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Watch a Lamborghini and Nissan GT-R drift like there's no tomorrow

Two really is better than one. Battle Drift is one of our favorite drifting videos. It features pro drifters Daigo Saito and Vaughn Gittin Jr. pulling off some epic tandem drifting moves in and around an abandoned village in Japan. Now Daigo is back for Battle Drift 2, with a new partner.

Gittin Jr. and his Ford Mustang are out, as is the rural setting of the first Battle Drift. Instead, Battle Drift 2 features British driver Steve “Baggsy” Biagioni, whose weapon of choice is a Nissan GT-R. Biagioni isn’t the only British thing in this video: the action was shot on the waterfront in Sheerness, England.

The dockyard location’s tight confines gave the drivers plenty of opportunities to show off their car-control skills, and also claimed a bit of the GT-R’s rear bodywork. Casey Currie added to the fun with a Pro Lite off-road race truck, pulling off some jumps and even drifting alongside the GT-R and Daigo’s Lamborghini Murciélago.

The Lambo is the same one that appeared in the original Battle Drift. It’s got 650 horsepower, and was converted from all-wheel drive to rear-wheel drive in order to drift. Rear-wheel drive is essential for drifting, since it relies on overpowering the back tires and using the resulting oversteer to get the car sliding.

That may sound impressive, but Biagioni’s GT-R is in a different league. It was also converted to rear-wheel drive, and the stock twin-turbocharged V6 was ditched in favor of a General Motors-derived turbocharged V8, producing 1,200 hp. Talk about overkill.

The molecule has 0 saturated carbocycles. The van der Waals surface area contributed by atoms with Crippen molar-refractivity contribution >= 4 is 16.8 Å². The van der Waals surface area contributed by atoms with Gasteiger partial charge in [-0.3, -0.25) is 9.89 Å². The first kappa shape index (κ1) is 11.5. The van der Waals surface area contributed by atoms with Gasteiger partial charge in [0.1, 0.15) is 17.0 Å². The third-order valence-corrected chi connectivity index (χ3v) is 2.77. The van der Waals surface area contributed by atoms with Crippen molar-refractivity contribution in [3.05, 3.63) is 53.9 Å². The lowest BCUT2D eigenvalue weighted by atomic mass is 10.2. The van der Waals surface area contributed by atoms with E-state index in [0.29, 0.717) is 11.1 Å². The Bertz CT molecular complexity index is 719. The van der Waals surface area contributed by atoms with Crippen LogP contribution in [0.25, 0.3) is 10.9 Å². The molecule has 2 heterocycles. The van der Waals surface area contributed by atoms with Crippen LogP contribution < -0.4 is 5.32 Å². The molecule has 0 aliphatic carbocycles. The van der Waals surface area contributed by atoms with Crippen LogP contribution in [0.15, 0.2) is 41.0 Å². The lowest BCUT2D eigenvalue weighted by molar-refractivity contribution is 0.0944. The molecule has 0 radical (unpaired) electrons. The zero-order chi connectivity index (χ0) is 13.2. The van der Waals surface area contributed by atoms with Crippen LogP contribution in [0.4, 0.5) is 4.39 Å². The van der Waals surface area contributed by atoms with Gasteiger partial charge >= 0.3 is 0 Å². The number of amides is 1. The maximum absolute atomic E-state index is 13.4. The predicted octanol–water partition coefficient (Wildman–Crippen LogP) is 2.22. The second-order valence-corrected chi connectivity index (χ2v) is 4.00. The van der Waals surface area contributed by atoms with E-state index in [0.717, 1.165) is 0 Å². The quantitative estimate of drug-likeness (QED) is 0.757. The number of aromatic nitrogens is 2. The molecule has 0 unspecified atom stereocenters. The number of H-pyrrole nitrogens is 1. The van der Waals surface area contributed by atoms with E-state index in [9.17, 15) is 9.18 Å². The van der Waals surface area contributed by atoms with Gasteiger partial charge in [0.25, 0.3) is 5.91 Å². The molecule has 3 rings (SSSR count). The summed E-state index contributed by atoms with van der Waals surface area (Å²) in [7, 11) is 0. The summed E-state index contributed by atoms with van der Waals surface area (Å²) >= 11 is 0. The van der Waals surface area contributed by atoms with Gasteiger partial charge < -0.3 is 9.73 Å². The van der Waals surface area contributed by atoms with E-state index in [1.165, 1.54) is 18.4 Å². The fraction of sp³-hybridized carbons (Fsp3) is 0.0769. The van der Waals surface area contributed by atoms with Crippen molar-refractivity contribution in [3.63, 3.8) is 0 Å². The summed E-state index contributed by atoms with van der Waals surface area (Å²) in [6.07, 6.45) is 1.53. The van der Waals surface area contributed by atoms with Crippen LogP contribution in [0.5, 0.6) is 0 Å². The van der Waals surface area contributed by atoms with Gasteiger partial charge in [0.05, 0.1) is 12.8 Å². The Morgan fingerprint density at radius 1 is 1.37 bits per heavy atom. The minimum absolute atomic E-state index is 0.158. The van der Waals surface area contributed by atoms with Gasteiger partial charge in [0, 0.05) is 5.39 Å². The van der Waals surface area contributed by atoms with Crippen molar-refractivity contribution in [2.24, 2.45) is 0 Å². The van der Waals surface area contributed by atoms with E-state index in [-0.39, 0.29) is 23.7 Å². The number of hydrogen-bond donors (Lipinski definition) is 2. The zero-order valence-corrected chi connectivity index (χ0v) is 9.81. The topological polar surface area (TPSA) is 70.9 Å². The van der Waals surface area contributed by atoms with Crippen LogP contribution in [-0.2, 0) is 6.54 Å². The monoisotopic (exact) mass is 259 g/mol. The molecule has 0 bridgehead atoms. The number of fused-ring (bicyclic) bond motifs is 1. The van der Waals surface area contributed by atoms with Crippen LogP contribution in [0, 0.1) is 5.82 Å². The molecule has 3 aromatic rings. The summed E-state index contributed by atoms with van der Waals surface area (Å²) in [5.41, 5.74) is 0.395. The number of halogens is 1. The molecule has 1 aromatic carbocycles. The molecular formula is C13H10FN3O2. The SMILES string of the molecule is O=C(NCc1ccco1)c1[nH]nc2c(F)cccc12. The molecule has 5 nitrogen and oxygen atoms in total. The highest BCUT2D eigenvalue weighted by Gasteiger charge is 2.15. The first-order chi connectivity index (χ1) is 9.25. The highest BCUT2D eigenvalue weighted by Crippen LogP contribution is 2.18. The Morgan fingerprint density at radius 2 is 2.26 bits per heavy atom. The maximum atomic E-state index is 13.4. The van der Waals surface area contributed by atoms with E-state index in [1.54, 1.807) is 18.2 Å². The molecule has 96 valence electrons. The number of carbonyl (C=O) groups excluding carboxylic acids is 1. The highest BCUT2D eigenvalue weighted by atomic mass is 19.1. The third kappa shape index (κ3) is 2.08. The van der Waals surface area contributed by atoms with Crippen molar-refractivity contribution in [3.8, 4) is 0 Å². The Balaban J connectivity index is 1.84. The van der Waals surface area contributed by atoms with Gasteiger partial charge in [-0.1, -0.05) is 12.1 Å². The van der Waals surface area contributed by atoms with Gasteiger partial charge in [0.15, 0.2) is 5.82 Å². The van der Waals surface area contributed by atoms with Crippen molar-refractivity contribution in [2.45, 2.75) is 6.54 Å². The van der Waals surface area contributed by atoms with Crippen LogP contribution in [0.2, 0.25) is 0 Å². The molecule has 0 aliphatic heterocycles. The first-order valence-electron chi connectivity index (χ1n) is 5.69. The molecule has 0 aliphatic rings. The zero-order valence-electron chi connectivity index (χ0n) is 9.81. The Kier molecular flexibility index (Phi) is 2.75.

While videos like the Battle Drift series get lots of views online, drifting hasn’t received much attention from the mainstream motor-sport community. Pro series like Formula Drift do exist, but most racers and race fans can’t seem to wrap their heads around a motor sport that emphasizes looking good over going fast.

That’s changing, though. The FIA, the sanctioning body that oversees Formula One, Formula E, and the World Endurance Championship, is starting its own drift competition. It’s called the Intercontinental Drifting Cup, and it will take place in Japan September 30 to October 1. It could be the first step toward drifting going mainstream.

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